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Here’s a list of the 15 Big Data companies to watch.
The world of big data vendors is divided into two camps. There are the pure-play Big Data startups who are bringing innovation and buzz to the marketplace. And then there are the established database/data warehouse vendors who are moving into the world of Big Data from a position of strength, both in terms of an installed base and a proven product line. Here’s a list of the 15 Big Data companies to watch, divided into 10 that you’re already familiar with, plus 5 newcomers.
IBM was the biggest Big Data vendor in 2012 by revenues, with $1.3 billion from Big Data-related products and services, according to a recent Wikibon report. Offerings include server and storage hardware, database software, analytics applications, and associated services. Best known products are the DB2, Informix and InfoSphere database platforms, and Cognos and SPSS analytics applications. IBM also supports the Hadoop open source data analytics platform.
HP was the second biggest Big Data vendor by 2012 revenues, with $664 million. This vendor also offers a mix of hardware, software, and services. It is best known for the Vertica analytics platform.
Teradata was the third biggest Big Data vendor in 2012, with $435 million in revenues. Teradata is known for its hardware platforms, and database and analytics software. It also offers specific analytic tools for retail and transportation industries.
While Oracle is best known for its flagship database, it's also a big player in the Big Data space. Its Oracle Big Data Appliance combines an Intel server, Cloudera's Hadoop distribution and Oracle's NoSQL database. It was the fifth biggest Big Data vendor in 2012, with $415 million in revenues.
SAP offers a variety of analytics tools, but is best known for its HANA in-memory database. It was the sixth biggest Big Data vendor in 2012, with $368 million in revenues.
EMC helps companies store and analyze Big Data, and is also home to the Marketing Science Lab, a Big Data analytics think tank that focuses on analyzing marketing data. It made the news this spring with its Pivotal spin-off, also backed by VMware and General Electric. Pivotal will combine Hadoop with EMC's Greenplum database and HAWQ query tools. EMC was the seventh biggest Big Data vendor in 2012, with $336 million in revenues.
Amazon is best known for its enterprise cloud platform, but it also offers a number of Big Data products, including the Hadoop-based Elastic MapReduce, DynamoDB big data database, and the Redshift massively parallel data warehouse that all work well with Amazon Web Services.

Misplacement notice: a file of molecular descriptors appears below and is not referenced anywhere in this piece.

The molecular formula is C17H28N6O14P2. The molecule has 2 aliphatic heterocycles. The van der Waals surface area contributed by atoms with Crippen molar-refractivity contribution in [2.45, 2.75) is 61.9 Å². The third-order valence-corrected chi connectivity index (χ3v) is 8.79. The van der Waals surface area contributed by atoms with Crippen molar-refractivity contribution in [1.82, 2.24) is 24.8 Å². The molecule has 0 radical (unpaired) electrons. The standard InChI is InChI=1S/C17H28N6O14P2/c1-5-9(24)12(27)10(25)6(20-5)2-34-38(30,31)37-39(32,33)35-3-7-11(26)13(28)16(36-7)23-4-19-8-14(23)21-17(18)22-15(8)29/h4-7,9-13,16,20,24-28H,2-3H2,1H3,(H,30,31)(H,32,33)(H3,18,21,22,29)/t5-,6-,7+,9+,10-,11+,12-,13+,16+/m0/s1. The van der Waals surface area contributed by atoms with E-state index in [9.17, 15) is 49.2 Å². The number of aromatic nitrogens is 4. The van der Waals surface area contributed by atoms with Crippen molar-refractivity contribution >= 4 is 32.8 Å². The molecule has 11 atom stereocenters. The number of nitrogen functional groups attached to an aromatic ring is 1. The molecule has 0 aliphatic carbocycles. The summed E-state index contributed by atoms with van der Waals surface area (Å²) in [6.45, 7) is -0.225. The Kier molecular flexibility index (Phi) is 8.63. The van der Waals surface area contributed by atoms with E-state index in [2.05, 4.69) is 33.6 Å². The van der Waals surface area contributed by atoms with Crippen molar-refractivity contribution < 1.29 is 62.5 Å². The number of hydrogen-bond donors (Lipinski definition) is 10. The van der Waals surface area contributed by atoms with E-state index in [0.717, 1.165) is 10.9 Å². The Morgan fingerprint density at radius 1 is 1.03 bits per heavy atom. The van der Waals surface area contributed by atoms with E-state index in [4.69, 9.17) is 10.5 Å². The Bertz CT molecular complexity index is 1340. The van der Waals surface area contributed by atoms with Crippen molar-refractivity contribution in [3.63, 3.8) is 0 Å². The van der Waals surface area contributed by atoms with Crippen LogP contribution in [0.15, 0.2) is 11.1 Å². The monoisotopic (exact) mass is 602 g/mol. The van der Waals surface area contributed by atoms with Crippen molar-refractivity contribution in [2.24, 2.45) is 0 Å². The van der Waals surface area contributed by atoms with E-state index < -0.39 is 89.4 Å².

Microsoft's Big Data strategy includes a partnership with Hortonworks, a Big Data startup, and the HDInsights tool based on Hortonworks Data Platform. Microsoft is also known for its SQL Server database, and was the ninth biggest Big Data vendor in 2012, with $196 million in revenues.
Google's Big Data offerings include BigQuery, a cloud-based Big Data analytics platform. The company had $36 million in Big Data-related revenues last year.
VMware is known best for its cloud and virtualization solutions, but it's increasingly becoming a player in Big Data, such as with June's announcement of VMware vSphere Big Data Extensions, which lets vSphere control Hadoop deployments and make it easier for enterprises to launch Big Data projects. VMware had $32 million in Big Data-related revenues last year, almost as much as Google.
New names to watch: Cloudera
Cloudera is on everyone's list of top Big Data vendors with over $141 million in venture capital funding and founders who include big names in big data from Google, Facebook, Oracle and Yahoo. The company first brought the Apache Hadoop platform to enterprise customers in 2008.
Hortonworks is another Hadoop vendor, and has received over $70 million in venture capital investment after spinning off from Yahoo in 2011. It's going up directly against Cloudera, and is best known for its strategic partnerships with Microsoft, Rackspace, Red Hat, Teradata and other companies.
Splunk had the biggest market share of all the Big Data-only vendors, with $186 million in 2012 revenues, according to Wikibon. The company specializes in machine data analysis.
10Gen is best known for its open source MongoDB, the leading NoSQL database. Strategic investors include Intel, Red Hat and In-Q-Tel. 10Gen was third among the Hadoop and NoSQL-only vendors last year, with $36 million in revenues.
Known for M7, its NoSQL database, MapR works with Amazon's cloud platform and Google Compute Engine. It was fourth among the Hadoop and NoSQL-only vendors last year, with $23 million in revenues.